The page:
No. 25 Maryland Terrapins shrug off slow start for 71-42 win over Fairfield
The game was less than three minutes old, and anxiety was already high at Comcast Center. Maryland had missed its first five shots against a Fairfield defense that frequently switched its defensive schemes. There were no points on the board for either squad, and the Terrapins' angst sharpened with each offensive miscue.
Then senior guard Eric Hayes caught a pass on the wing, pump-faked to draw his defender into the air, took a step to his left and fired a three-point attempt. It was good -- the basket, the omen and, eventually, the game. Behind a steadying first-half performance by Hayes and a stifling team-wide defensive effort after the intermission, Maryland pulled away for a 71-42 win Tuesday night.
In his perpetually understated manner, Hayes led the Terrapins with 14 points, 10 of which came in a first half in which offensive rhythm was in short supply for Maryland. The Terrapins missed eight of their first 11 shots and trailed their Metro Atlantic Athletic Conference opponent midway through the first half.
With sophomore forwards Jin Soo Choi (ankle) and Steve Goins (knee) in street clothes and junior forward Dino Gregory (suspension) not present at Comcast Center for the third contest in a row, Maryland Coach Gary Williams's options off the bench were significantly reduced. Between a lack of depth and a lack of offensive fluidity, Williams waited more than seven and a half minutes to insert his first substitutes.
"At times, it seemed like we were disorganized, but then we got it together and we started going after their zone defense," senior guard Greivis Vasquez said. "We just got to keep being tough and go hard."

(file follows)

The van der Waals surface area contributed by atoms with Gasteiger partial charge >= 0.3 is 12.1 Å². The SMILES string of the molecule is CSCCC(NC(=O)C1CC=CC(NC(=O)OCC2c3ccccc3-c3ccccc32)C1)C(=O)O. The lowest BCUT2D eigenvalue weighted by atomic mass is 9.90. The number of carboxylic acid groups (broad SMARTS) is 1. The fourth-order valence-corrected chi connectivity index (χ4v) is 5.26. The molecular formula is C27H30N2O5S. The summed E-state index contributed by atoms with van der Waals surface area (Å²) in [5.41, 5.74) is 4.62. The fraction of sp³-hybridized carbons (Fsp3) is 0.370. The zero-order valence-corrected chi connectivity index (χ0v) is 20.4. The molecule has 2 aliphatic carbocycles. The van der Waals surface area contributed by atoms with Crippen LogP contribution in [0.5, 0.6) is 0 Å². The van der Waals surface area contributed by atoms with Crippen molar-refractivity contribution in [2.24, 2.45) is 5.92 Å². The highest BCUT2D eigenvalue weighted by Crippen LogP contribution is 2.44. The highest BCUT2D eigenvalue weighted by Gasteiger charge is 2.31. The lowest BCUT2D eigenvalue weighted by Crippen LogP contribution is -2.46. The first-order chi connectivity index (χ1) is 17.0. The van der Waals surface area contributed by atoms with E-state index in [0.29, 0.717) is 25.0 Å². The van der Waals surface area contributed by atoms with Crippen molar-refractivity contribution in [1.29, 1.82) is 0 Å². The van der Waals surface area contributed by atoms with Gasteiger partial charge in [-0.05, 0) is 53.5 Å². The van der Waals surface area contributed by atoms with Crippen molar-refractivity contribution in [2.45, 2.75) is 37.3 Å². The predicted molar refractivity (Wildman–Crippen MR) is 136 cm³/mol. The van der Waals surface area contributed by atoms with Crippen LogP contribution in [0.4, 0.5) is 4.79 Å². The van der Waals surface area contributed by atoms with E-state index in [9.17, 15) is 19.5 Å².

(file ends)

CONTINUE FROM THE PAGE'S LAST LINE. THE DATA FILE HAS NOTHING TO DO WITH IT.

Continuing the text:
For the second time in as many games, Vasquez struggled offensively. The team's leading returning scorer shot 3 of 11 from the field and tallied seven points. With Vasquez's shot off and the rest of the offense in disarray, Hayes played a large role in keeping Maryland composed amid an unforeseen early deficit.
Hayes "had just a certain toughness out there tonight," Williams said. "He's such a steady player that sometimes it gets overlooked, you know, what he's doing . . . He looked very calm when things weren't calm when he had the ball. He settled us down and got us into our offense."
Maryland went on a 15-0 run near the end of the half and led by eight at the intermission. The Terrapins opened the second half on a 12-4 run to all but put the game out of reach. Hayes said he realized late in the first half Fairfield's defensive strategy: Show zone until the first pass is made and then match up man-to-man. The ploy's effectiveness diminished as the game progressed. Maryland shot 43.1 percent from the field on the night.
"We just needed to take our time," said Landon Milbourne, who recorded 10 points and eight rebounds. "We were rushing a lot tonight. We didn't really run our offense all the way through so we could get easier shots. We forced a lot of shots, took a lot of unnecessary shots."
Hayes helped curb the Terrapins' offensive anxiousness with the serenity that has come to define his play. After being taken out of the starting lineup down the stretch last season, Hayes emerged as a potent scoring option off the bench and occasionally bailed Maryland out of offensive ruts such as the one it found itself in Tuesday night.
With six and a half minutes remaining against Fairfield, Hayes caught a transition pass, spun 360 degrees to avoid an oncoming defender and finished with a layup.
"I don't do it too often, but every now and then, when the opportunity comes up I can do something like that," Hayes said.
He was talking about his nifty fast-break score, though he might as well have been referring to his overall performance Tuesday.
"We'll have to see," Hayes continued. "If the opportunities come up, you might see it again."